The Choir of St John's College, Cambridge was one of the first British college and cathedral choirs which adopted a 'continental' sound. Under its legendary conductor George Guest it had already moved away from the ethereal, 'Victorian' sound of the trebles. This approach has been kept alive under his successors and is well suited to the choral music of Samuel Sebastian Wesley. The dramatic elements are fully conveyed, and the contrasts are well worked out. The trebles are very fine, although in the first pieces I found them a bit weak. Peter Hicks is particularly good in the solo section from O give thanks unto the Lord, and the bass Basil McDonald delivers a convincing performance of the solo aria in The wilderness. I should not forget to mention John Challenger who gives good support to the choir and contributes a solo piece from the relatively small output for organ.

As an introduction to the oeuvre of Wesley this disc is an unequivocal success.

– MusicWeb International (Johan van Veen) Read less

Works on This Recording

1.
Blessed be the God and Father by Samuel Sebastian Wesley
Performer:  John Challenger (Organ), Peter Hicks (Treble)
Conductor:  Andrew Nethsingha
Period: Romantic 
Written: 1833-1835; England 
Venue:  St John's College Chapel, Cambridge, Eng 
Length: 7 Minutes 22 Secs. 
2.
Wash me throughly from my wickedness by Samuel Sebastian Wesley
Performer:  John Challenger (Organ), Jason Cobb (Treble)
Conductor:  Andrew Nethsingha
Period: Romantic 
Written: England 
Venue:  St John's College Chapel, Cambridge, Eng 
Length: 4 Minutes 36 Secs. 
3.
Ascribe unto the Lord by Samuel Sebastian Wesley
Performer:  John Challenger (Organ)
Conductor:  Andrew Nethsingha
Period: Romantic 
Written: circa 1852; England 
Venue:  St John's College Chapel, Cambridge, Eng 
Length: 2 Minutes 37 Secs. 
4.
Psalm 42 "Like as the hart desireth the water-brooks" / Psalm 43 "Give sentence with me" by Samuel Sebastian Wesley
Performer:  John Challenger (Organ)
Conductor:  Andrew Nethsingha
Period: Romantic 
Venue:  St John's College Chapel, Cambridge, Eng 
Length: 7 Minutes 29 Secs. 
5.
Magnificat anima mea by Samuel Sebastian Wesley
Performer:  John Challenger (Organ), Alexander [Countertenor Vocal] Simpson (), Kieran [Tenor Vocal] Brunt (),
James Imam (), Sam Oladeinde (), Basil McDonald (),
Julian Gregory (), Geoffrey Clapham ()
Conductor:  Andrew Nethsingha
Period: Romantic 
Venue:  St John's College Chapel, Cambridge, Eng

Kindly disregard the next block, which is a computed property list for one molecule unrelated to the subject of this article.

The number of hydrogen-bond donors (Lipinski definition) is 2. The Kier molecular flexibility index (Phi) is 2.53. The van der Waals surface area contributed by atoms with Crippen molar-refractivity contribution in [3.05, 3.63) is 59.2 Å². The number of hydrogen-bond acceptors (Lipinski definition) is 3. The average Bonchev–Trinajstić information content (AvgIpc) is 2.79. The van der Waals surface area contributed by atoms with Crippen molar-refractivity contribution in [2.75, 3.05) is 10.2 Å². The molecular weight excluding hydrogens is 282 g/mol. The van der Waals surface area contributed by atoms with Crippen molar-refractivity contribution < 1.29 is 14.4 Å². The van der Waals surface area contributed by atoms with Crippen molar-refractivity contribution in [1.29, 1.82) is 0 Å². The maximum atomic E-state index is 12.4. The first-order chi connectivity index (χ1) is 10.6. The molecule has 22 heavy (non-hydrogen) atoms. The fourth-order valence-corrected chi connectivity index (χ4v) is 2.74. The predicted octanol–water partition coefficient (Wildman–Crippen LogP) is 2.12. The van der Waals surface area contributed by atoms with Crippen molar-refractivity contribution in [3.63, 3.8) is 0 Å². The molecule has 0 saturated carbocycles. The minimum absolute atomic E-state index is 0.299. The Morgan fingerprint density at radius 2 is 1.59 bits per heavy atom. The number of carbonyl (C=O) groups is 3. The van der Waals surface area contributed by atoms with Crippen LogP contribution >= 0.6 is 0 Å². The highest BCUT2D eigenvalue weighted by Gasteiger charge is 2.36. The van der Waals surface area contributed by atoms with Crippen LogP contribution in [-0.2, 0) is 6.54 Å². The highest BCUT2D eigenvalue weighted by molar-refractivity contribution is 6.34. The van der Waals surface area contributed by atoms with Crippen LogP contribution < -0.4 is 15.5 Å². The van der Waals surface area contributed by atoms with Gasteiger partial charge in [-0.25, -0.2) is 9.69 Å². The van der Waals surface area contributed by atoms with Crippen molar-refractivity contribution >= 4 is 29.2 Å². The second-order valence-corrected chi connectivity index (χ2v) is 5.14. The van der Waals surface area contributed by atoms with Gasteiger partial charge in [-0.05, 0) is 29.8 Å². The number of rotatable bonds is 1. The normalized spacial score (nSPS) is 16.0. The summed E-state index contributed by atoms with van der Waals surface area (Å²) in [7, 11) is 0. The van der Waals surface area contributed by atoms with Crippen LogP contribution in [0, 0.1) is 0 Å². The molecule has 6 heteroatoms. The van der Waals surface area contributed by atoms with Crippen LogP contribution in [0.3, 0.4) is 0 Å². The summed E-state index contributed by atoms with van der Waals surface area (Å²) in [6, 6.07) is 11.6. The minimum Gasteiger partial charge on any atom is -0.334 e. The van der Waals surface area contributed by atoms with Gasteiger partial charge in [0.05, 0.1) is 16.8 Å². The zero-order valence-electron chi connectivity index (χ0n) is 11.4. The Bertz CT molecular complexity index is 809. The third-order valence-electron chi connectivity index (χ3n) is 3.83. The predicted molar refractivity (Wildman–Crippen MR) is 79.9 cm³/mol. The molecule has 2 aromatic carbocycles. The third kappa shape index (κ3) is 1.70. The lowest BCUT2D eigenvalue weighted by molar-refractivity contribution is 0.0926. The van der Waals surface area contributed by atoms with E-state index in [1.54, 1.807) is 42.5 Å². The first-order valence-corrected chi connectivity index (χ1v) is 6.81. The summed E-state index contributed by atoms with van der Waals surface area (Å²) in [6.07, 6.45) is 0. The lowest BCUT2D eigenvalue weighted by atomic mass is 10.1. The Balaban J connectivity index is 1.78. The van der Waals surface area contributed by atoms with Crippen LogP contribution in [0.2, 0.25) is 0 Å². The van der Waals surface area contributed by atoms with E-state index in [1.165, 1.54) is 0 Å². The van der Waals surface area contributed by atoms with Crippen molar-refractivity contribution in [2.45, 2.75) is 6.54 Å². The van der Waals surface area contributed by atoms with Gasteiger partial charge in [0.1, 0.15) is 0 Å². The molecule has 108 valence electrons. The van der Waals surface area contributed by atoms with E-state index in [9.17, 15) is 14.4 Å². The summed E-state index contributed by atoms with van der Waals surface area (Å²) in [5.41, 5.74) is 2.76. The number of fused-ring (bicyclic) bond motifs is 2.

Length: 6 Minutes 48 Secs. 
6.
Nunc dimittis by Samuel Sebastian Wesley
Performer:  John Challenger (Organ)
Conductor:  Andrew Nethsingha
Period: Romantic 
Venue:  St John's College Chapel, Cambridge, Eng 
Length: 3 Minutes 25 Secs. 
7.
The wilderness and the solitary place by Samuel Sebastian Wesley
Performer:  Basil McDonald (), Peter Hicks (Treble), James Imam (),
Julian Gregory (), John Challenger (Organ)
Conductor:  Andrew Nethsingha
Period: Romantic 
Written: England 
Venue:  St John's College Chapel, Cambridge, Eng 
Length: 2 Minutes 17 Secs. 
8.
Larghetto for Organ in F minor by Samuel Sebastian Wesley
Performer:  John Challenger (Organ)
Period: Romantic 
Written: circa 1835; England 
Venue:  St John's College Chapel, Cambridge, Eng 
Length: 5 Minutes 54 Secs. 
9.
O give thanks unto the Lord by Samuel Sebastian Wesley
Performer:  John Challenger (Organ)
Conductor:  Andrew Nethsingha
Period: Romantic 
Written: 19th Century; England 
Venue:  St John's College Chapel, Cambridge, Eng 
Length: 2 Minutes 48 Secs. 
10.
Thou wilt keep him in perfect peace by Samuel Sebastian Wesley
Performer:  John Challenger (Organ)
Conductor:  Andrew Nethsingha
Period: Romantic 
Written: circa 1850; England 
Venue:  St John's College Chapel, Cambridge, Eng 
Length: 3 Minutes 57 Secs. 
11.
O Thou Who Camest from Above (Hereford), for chorus & organ by Samuel Sebastian Wesley
Performer:  John Challenger (Organ)
Conductor:  Andrew Nethsingha
Period: Romantic 
Written: United Kingdom 
Venue:  St John's College Chapel, Cambridge, Eng 
Length: 2 Minutes 42 Secs. 

Sound Samples

Blessed be the God and Father
Wash me throughly*: Wash me throughly
Ascribe unto the Lord
Ascribe unto the Lord: O worship the Lord in the beauty of holiness
Ascribe unto the Lord: As for the gods of the heathen
Ascribe unto the Lord: They that make them are like unto them
Ascribe unto the Lord: The Lord hath been mindful of us
Psalm 42, "Like as the hart desireth the water brooks" - Psalm 43, "Give sentence with me, O God"
Morning and Evening Service in E major: Magnificat
Morning and Evening Service in E major: Nunc dimittis
The wilderness and the solitary place
The wilderness and the solitary place: Say to them of a fearful heart
The wilderness and the solitary place: Then shall the lame man
The wilderness and the solitary place: And the ransomed of the Lord
The wilderness and the solitary place: And sorrow and sighing
3 Pieces for a Chamber Organ, Book 2: No. 2. Larghetto in F sharp minor
O give thanks unto the Lord
O give thanks unto the Lord: Who can express the noble acts of the Lord
O give thanks unto the Lord: Blessed are they that alway keep judgment
O Thou who camest from above
Thou wilt keep him in perfect peace